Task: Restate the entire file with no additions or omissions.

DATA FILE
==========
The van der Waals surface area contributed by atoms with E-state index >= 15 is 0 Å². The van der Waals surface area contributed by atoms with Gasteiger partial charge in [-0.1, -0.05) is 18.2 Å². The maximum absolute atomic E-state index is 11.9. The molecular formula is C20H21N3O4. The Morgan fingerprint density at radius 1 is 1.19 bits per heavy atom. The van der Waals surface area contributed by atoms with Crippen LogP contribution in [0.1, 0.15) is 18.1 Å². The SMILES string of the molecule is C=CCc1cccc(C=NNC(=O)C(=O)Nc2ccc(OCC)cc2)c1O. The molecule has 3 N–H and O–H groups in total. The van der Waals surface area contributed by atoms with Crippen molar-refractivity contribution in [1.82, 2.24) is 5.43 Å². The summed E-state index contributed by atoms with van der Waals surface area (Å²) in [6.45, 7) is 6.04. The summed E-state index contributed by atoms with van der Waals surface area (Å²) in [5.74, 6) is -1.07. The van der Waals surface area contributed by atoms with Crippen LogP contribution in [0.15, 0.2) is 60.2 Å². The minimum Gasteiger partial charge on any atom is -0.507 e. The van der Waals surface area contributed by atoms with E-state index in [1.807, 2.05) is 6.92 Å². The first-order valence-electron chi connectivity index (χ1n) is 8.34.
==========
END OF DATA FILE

The van der Waals surface area contributed by atoms with E-state index >= 15 is 0 Å². The van der Waals surface area contributed by atoms with Gasteiger partial charge in [-0.1, -0.05) is 18.2 Å². The maximum absolute atomic E-state index is 11.9. The molecular formula is C20H21N3O4. The Morgan fingerprint density at radius 1 is 1.19 bits per heavy atom. The van der Waals surface area contributed by atoms with Crippen LogP contribution in [0.1, 0.15) is 18.1 Å². The SMILES string of the molecule is C=CCc1cccc(C=NNC(=O)C(=O)Nc2ccc(OCC)cc2)c1O. The molecule has 3 N–H and O–H groups in total. The van der Waals surface area contributed by atoms with Crippen molar-refractivity contribution in [1.82, 2.24) is 5.43 Å². The summed E-state index contributed by atoms with van der Waals surface area (Å²) in [6.45, 7) is 6.04. The summed E-state index contributed by atoms with van der Waals surface area (Å²) in [5.74, 6) is -1.07. The van der Waals surface area contributed by atoms with Crippen LogP contribution in [0.15, 0.2) is 60.2 Å². The minimum Gasteiger partial charge on any atom is -0.507 e. The van der Waals surface area contributed by atoms with E-state index in [1.807, 2.05) is 6.92 Å². The first-order valence-electron chi connectivity index (χ1n) is 8.34.